On August 17, 2017, the gravitational wave interferometers Advanced Ligo and Advanced Virgo recorded a signal from the merger of a binary neutron star system, a type of signal that had never been seen before. Complementing this exciting discovery, a large variety of electromagnetic observations were able to record signals from the same event. They range from the detection of a gamma-ray burst about 2 seconds after the gravitational wave event, over near-infrared, optical and UV emission from decay of radioactive nuclei created in the resulting kilonova to X-ray and radio emissions detected several days and weeks after the event. This first and extremely successful observation campaign is marking the beginning of multi-messenger astrophysics.
Observatories that participated in the observations following the detection of gravitational waves from the merger of a binary neutron star system. Can you spot H.E.S.S.? Source: LIGO/Virgo
The gravitational wave event was localized within a region of about 30 square degrees, well beyond the H.E.S.S. field of view and requiring multiple pointings to cover the area. We (Monica, my PhD student and myself) rushed to apply the target selection algorithms that we had prepared and identified regions of high probability to find a counterpart of the gravitational wave event. We were able to request H.E.S.S. observations in record time (only 5minutes after the publication of the localisation of the gravitational wave event by Virgo/Ligo!!). Our observations thus started only 5.3h after the gravitational wave event GW170817. The covered regions already contained the counterpart SSS17a that has later been identified in the optical domain, several hours after our observations (see Figure below). As a result, H.E.S.S. was the first ground-based pointing instrument to obtain data on this object. A subsequent monitoring campaign with the H.E.S.S. telescopes extended over several days, covering timescales from 0.22 to 5.2 days and energy ranges between 270 GeV to 8.55 TeV. No significant gamma-ray emission has been found within this time interval. The derived upper limits on the very-high-energy gamma-ray flux for the first time constrain non-thermal, high-energy emission following the merger of a confirmed binary neutron star system, and further observations of this source will allow to check whether TeV energies are reached on a larger time scale.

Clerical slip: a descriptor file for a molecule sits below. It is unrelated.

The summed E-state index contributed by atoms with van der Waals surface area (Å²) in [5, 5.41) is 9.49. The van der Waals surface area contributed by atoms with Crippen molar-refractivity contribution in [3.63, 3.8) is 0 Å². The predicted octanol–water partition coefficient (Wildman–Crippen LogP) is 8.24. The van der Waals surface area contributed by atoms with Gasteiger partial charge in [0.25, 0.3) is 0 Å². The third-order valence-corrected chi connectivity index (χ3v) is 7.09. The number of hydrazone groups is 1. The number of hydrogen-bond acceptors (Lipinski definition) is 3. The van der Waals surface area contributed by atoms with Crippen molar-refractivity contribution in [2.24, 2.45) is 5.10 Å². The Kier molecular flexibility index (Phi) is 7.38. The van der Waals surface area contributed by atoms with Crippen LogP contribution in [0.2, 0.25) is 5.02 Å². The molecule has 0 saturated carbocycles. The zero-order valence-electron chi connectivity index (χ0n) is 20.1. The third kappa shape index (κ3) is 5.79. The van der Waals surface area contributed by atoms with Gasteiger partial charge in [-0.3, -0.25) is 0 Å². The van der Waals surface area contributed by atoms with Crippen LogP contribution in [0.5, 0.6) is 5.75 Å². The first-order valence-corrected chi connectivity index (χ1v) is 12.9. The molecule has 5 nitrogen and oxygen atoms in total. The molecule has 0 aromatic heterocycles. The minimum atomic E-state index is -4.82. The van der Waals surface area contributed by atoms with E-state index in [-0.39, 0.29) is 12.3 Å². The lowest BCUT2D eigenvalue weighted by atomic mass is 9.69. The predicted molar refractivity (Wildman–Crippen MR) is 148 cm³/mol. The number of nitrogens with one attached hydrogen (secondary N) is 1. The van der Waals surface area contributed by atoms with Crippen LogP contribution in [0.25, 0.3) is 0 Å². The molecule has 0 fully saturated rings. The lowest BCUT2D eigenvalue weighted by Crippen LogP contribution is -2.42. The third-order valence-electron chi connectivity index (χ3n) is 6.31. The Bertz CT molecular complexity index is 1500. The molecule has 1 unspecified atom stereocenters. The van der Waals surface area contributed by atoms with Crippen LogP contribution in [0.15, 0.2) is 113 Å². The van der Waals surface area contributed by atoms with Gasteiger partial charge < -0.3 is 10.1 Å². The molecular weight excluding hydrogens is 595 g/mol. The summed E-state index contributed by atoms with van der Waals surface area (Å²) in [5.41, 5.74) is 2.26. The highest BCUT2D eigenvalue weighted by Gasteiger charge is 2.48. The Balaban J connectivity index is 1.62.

Left: Pointing directions of the first night of H.E.S.S. follow-up observations starting August 17, 2017, at 17:59 UTC. The circles illustrate a FoV with radius of 1.5 deg and the shown times are the starting times of each observation with respect to GW170817. The localisation map of GW170817 is shown as colored background, the red lines denote the uncertainty contours of GRB170817A. Right: Map of significances of the gamma-ray emission in the region around SSS17a obtained during the first H.E.S.S. observation of GW170817. The white circle has a diameter of 0.1deg, corresponding to the H.E.S.S. point spread function and also used for the oversampling of the map.
Figure from Abdalla et al. (H.E.S.S. Collaboration), submitted to ApJL
Following the observations, we rapidly transferred the data from Namibia to Europe for analysis. After some troubles due to hard-drives that were crushed during the shipping, we managed to carefully analyse the dataset in record time. In parallel we prepared a publication that (again in record time) has been submitted to ApJLetters right in time for the announcement of the gravitational wave event and the extensive follow-up campaign. The paper can be found on the arXiv tonight. For the very impatient ones it is already available on the H.E.S.S. website (incl. a short news article I wrote).
We also were able to contribute to a paper that has been prepared jointly by all observatories and collaborations contributing to these unprecedented observations. This paper can be found here: "Multi-messenger observations of a Binary Neutron Star Merger". It is definitely a milestone in astrophysics and will be regarded as the birth of multi-messenger astrophysics...